3.    Calling for help and second truck rolls: When working on a complex repair or intricate piece of equipment, it’s not uncommon for an onsite technician to call in for feedback or additional support to get the job done. While this is a useful step toward accuracy and efficiency, it adds time to any job. If the technician is playing telephone tag or has other obstacles to real-time communication, it can introduce additional opportunities for errors to enter the job. 

Contractors can prevent these delays and mistakes by investing in proactive technician training tools that enable live, interactive video support that saves technicians and customers valuable time. Technician-focused technology that can index and analyze data from data plates is also an excellent solution to having to roll a second truck. With the aid of that specific type of technology, technicians have immediate access to answers — manuals, diagrams, and job history based on the serial or model number of the unit they are working on. 

    4.    Missing service sales opportunities on the job: With cloud-based technology, a technician can efficiently gather information about the unit, capturing photos and videos to send out to a customer/sales team in real-time—quite literally showing a customer that their piece of equipment is ready to be serviced. Generating this level of transparency validates everything that a technician has communicated to the customer, making upsells seamless.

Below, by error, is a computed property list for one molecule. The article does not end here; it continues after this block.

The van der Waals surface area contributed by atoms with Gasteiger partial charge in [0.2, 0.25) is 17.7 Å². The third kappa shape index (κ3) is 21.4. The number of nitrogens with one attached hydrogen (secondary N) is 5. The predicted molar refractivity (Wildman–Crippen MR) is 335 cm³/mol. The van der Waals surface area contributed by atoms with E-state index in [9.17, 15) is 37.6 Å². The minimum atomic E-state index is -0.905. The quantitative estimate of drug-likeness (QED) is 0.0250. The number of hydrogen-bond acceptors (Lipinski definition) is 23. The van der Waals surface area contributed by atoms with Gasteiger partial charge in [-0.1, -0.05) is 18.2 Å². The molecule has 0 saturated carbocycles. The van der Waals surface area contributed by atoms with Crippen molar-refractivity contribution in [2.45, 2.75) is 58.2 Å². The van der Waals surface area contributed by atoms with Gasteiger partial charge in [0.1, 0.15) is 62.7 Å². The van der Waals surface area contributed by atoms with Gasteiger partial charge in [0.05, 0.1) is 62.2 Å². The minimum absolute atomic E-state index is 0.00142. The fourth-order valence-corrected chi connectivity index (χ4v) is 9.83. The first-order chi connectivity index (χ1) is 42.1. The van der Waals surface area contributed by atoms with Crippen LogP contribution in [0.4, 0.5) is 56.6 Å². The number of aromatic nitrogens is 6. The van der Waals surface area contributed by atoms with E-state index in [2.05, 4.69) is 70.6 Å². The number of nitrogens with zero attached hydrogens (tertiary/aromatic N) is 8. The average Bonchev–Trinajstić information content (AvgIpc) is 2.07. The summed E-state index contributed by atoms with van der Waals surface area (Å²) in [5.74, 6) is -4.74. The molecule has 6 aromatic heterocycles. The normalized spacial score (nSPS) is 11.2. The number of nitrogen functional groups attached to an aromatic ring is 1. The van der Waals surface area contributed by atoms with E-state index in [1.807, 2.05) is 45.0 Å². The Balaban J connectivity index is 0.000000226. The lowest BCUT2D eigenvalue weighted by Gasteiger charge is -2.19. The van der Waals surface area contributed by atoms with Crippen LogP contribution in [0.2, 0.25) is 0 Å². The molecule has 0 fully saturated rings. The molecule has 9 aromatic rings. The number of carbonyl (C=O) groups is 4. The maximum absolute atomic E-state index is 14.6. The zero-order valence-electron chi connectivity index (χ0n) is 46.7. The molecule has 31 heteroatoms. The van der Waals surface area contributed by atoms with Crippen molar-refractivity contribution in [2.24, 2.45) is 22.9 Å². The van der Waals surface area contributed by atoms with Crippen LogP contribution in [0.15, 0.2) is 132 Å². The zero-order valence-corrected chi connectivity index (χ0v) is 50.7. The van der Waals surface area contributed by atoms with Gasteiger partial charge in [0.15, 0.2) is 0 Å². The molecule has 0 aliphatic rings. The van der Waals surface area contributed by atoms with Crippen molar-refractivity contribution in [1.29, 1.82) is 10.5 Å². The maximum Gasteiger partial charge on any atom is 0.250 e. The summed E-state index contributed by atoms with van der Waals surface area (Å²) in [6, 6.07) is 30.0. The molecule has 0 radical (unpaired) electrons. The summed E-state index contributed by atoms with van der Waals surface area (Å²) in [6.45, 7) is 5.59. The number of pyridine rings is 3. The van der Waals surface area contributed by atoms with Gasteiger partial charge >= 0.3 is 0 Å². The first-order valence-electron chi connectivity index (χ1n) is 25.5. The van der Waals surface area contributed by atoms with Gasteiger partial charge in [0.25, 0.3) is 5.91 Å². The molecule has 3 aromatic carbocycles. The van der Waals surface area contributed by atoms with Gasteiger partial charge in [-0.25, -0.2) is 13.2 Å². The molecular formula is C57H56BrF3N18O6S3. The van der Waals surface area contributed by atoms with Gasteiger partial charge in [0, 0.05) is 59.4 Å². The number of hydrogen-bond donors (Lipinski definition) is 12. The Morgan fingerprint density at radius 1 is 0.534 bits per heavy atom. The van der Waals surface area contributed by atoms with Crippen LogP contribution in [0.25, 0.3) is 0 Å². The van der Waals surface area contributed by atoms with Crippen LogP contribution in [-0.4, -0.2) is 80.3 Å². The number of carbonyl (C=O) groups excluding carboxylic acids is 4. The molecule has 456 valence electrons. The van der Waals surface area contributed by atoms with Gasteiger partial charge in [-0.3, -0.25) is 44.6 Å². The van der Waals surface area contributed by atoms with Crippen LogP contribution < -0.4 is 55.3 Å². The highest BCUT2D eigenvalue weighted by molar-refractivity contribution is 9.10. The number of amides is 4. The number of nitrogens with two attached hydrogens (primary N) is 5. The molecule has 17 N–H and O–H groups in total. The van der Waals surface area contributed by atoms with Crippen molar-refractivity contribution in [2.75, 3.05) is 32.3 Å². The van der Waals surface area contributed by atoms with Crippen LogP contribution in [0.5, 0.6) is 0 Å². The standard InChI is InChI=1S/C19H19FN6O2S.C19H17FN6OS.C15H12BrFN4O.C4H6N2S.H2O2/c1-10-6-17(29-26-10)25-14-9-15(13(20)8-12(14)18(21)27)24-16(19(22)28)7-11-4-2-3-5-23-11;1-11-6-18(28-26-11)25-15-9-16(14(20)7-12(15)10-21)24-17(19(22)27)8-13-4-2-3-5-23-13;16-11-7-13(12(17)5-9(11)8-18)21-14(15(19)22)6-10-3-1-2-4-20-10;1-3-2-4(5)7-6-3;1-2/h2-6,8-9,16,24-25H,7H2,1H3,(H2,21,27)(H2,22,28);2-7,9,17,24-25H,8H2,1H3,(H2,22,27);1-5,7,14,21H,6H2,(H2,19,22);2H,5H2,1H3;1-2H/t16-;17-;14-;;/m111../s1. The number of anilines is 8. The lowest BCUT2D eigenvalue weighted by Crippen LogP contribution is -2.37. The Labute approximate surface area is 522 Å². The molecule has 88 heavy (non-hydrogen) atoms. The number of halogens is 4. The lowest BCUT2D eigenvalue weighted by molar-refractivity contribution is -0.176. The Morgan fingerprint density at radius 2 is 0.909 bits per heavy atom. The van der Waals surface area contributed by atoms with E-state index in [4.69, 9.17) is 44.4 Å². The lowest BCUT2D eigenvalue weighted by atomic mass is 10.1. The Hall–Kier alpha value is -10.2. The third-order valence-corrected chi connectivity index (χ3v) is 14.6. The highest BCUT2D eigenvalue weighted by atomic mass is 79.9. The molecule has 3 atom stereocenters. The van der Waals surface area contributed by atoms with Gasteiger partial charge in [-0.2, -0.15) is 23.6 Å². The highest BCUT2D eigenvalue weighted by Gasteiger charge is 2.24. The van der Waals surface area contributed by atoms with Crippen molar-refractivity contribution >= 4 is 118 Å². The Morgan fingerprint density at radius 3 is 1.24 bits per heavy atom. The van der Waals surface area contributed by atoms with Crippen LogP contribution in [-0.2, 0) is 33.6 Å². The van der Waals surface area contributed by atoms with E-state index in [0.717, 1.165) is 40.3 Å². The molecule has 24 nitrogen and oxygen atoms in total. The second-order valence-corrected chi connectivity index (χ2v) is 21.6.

Additionally, using OCR technology, when a technician snaps a photo of a data plate, the make, model, and the serial number of the unit are automatically indexed. Any information uncovered from that indexed data— issues from anywhere in the world — the technician will be alerted to look for those problems, be proactive, and upsell their service.

    5.    Inventory and extended lead times on parts and materials: With 94% of companies on the Fortune 1000 list seeing supply chain disruptions, the service industry is now facing equipment and parts shortages on top of the growing labor shortage. With lead times for receiving specific parts and materials at an all-time high, one of the best ways to save time and complete a job faster is to perform remote diagnostics before a technician makes a trip on-site. Utilizing a remote video communication tool can help counteract extended lead times by allowing technicians to survey sites and diagnose problems ahead of time, and order the necessary parts and equipment sooner.